Earlier this week, I spent a two days and a night on the campus of Ozark Christian College. I did not attend OCC, nor am I employed there. So this isn’t paid marketing. This is just me sharing some good news on a Friday.
Ozark Christian College started in 1942. That means they’ve been at it for 75 years. In that time, they have ceaselessly trained Christian leaders. I don’t know their mission statement, I can’t recite their core values, nor have I been briefed on their strategic vision.
What I do know is what I experience when I’m around the school, it’s students, and the faculty.
It starts at the top, with a president that just gets it. Equal parts capable administrator and affable, approachable human being, Matt Proctor leads with integrity and humility. At the chapel service I attended, he was in on a campus-wide joke that killed. No aloof, out-of-touch leadership here. Proctor is the real deal.
Speaking of jokes, there’s a levity on campus that you feel as you walk around. Laughter was kind of the background noise to everything else. Maybe it’s because I was there in late April and everyone was giddy that the year was drawing to a close. Maybe the relief of summer was starting to bubble up to the top of everyone’s minds. I don’t know. I just know that at Ozark, they know how to have fun.
Don’t misunderstand, though — this place is doing serious business. Part of why I was there was to gauge interest in some internship possibilities for our nonprofit organization. Students turned out to hear more, ready to find the right fit and go get their hands dirty for Jesus. That’s why they’re there in the first place — to train for ministry.
And train they do. In my church work, I have interacted with dozens of Ozark students and alumni — some as interns, others as peers, in some cases just bumping into them somewhere around the country. No school is eager to put every student on their promotional material, but there is a consistent ethic present in most of the Ozark community, and it leaves a good taste in your ministry mouth.
On the whole, the evidence of quality and purpose and integrity is ever-present.
Did I mention that Ozark Christian College is located in Joplin, Missouri? Yes, that Joplin, the town that made headlines for buckling under the weight of a devastating tornado in May of 2011. The EF-5 beast swelled to a mile wide at points and leveled entire portions of the town. It was so bad, I don’t feel comfortable talking about it much more or sharing images of the damage left in the wake of the storm. Hundreds died. Thousands were injured. It’s gone down in history as the costliest tornado in American history.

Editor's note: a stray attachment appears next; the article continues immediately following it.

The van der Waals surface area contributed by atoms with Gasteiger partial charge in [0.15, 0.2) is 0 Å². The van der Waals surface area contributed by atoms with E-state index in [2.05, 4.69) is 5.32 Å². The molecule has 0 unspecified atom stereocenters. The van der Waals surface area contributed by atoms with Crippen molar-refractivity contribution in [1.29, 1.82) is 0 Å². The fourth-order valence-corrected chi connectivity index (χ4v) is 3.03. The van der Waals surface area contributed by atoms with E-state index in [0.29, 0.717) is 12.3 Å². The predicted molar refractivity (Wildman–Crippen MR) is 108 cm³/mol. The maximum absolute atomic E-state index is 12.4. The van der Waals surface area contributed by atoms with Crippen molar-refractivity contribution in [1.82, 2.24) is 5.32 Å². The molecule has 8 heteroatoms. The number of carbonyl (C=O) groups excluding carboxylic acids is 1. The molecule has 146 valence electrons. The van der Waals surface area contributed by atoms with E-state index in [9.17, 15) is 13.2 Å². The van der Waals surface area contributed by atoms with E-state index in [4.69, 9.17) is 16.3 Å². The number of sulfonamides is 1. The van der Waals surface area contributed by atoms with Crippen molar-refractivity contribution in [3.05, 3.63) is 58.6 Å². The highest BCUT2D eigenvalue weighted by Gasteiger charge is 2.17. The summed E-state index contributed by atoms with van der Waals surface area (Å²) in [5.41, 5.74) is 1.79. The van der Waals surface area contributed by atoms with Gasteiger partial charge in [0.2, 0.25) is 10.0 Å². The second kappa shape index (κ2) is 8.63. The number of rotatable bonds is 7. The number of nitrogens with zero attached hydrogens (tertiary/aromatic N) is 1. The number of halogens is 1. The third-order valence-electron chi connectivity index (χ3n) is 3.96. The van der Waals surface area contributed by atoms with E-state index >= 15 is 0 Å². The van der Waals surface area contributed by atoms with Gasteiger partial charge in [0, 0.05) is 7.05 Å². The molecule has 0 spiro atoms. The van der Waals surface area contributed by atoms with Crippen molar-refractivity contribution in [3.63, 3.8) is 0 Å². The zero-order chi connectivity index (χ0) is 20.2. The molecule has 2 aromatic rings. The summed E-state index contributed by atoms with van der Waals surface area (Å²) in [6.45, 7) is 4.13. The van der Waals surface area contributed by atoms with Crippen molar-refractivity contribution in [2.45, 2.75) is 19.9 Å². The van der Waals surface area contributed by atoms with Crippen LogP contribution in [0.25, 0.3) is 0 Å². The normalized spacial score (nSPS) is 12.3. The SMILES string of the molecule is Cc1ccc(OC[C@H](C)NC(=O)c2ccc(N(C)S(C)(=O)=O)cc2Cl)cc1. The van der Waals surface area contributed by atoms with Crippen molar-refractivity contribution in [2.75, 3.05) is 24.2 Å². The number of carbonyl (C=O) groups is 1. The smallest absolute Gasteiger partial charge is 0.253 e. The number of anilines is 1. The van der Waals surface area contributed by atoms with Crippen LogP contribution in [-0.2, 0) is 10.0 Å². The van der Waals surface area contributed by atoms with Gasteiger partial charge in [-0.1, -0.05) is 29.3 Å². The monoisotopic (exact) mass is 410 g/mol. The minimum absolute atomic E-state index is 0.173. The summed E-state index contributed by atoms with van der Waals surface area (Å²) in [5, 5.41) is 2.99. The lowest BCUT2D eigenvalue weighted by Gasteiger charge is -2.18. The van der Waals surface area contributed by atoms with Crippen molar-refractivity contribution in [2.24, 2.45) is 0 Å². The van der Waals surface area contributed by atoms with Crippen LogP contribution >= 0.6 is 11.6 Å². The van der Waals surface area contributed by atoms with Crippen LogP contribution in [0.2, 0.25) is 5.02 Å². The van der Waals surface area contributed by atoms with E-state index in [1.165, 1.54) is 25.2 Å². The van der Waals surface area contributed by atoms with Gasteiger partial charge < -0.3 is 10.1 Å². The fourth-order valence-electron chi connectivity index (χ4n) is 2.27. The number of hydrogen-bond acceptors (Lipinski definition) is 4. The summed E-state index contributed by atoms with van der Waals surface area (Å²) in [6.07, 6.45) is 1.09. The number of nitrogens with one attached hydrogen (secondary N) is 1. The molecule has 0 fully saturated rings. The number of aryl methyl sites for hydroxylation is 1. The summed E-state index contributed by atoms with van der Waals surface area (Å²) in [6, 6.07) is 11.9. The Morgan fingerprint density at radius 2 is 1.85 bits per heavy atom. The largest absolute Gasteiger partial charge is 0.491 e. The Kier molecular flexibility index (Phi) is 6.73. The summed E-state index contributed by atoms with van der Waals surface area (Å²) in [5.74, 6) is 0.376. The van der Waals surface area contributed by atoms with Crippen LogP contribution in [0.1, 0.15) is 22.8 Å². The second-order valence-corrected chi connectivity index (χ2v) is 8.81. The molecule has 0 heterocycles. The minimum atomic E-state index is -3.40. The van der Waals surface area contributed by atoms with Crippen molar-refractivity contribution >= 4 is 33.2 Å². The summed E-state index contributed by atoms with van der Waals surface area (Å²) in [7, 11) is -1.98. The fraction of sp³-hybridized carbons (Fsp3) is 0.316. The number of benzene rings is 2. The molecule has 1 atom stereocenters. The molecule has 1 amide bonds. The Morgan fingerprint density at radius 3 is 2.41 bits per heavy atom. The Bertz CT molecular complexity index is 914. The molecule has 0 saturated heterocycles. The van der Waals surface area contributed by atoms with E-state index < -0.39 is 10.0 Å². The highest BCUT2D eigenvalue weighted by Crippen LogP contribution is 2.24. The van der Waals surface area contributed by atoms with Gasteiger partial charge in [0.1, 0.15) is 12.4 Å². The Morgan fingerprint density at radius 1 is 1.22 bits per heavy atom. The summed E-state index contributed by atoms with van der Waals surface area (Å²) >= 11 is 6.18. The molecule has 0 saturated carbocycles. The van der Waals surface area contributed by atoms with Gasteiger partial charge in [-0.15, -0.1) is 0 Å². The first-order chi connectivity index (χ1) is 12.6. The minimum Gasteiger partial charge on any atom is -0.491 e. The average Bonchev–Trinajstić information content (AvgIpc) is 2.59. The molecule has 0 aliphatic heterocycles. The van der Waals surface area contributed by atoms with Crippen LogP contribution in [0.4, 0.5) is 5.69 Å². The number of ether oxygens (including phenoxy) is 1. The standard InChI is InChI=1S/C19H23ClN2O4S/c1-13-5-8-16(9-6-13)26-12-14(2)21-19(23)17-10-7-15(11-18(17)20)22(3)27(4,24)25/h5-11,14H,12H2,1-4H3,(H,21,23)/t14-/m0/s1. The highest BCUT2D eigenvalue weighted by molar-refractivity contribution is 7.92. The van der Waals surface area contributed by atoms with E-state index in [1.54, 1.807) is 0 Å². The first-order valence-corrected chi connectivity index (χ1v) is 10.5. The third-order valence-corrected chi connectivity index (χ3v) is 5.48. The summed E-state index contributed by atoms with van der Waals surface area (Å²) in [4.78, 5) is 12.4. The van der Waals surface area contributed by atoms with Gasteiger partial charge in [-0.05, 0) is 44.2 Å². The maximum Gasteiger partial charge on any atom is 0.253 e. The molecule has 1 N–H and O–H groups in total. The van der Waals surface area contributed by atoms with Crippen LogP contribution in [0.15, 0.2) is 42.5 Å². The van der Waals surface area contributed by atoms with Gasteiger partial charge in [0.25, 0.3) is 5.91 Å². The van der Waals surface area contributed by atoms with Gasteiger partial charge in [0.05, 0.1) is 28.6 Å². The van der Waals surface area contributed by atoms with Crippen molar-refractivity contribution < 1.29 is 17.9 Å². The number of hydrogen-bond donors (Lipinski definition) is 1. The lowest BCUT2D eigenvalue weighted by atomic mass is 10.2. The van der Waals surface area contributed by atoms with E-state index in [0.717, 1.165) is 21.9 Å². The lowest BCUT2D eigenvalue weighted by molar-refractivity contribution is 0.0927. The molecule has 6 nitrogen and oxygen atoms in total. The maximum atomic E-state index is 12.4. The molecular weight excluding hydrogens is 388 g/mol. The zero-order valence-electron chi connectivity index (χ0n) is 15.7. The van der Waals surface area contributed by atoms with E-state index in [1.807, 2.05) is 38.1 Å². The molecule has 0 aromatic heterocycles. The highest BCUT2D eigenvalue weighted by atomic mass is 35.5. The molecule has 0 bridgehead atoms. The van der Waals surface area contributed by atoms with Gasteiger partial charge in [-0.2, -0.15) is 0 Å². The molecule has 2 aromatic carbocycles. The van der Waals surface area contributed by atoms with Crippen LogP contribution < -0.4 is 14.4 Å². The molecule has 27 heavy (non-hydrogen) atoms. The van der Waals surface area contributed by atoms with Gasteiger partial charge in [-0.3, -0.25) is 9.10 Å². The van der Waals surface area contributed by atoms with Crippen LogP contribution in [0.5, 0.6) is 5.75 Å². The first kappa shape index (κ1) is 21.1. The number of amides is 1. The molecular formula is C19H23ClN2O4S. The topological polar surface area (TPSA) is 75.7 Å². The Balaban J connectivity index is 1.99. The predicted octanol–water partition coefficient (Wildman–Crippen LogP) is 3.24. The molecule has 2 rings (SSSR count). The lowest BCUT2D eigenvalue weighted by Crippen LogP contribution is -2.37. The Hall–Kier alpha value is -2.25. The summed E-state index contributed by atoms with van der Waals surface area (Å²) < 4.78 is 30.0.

Why bring that up? It’s simple:
A lot of times in life, it feels like we’ve been flattened. I’m not trying to make light of the horrific events of 2011, I’m trying to grasp accurately the devastation life can sometimes leave behind. There are so many people who are crippled by fear, abuse, hate, and addiction. So many people are walking around barely scraping by, barely surviving, walking with a limp of their own inner storm — a storm that stretches wide and does major damage.
Evidence of this broken world has been visible from a lot of angles this week. I’ve talked to frustrated spouses, grieving families, and hurt employees. I’m aware of my own limitations to individually help. Our world is big, and every nook and cranny has been infected with brokenness.
It is in that kind of world where colleges like Ozark are present. It is in that kind of place where colleges like Ozark are most helpful. For it is in times of weakness that the world needs strength. It is in times of moral compromises when the world requires people to walk with integrity. It is in a cultural climate that is immensely divided where a little levity can go a long way.
Ozark is a place where they take their mission very seriously, but not themselves. And they’re spreading Good News everywhere they send graduates. They are physically located in a town that has had to experience a rebirth, and they’ve helped lead the way. But they are also located in a world that is spiritually in need of a rebirth, and they are leading the way there, too.
Titus Benton is a student pastor, Executive Director, and writer in Katy, TX. Give him a follow. Unless you’re a troll. If you’re a troll, take it elsewhere.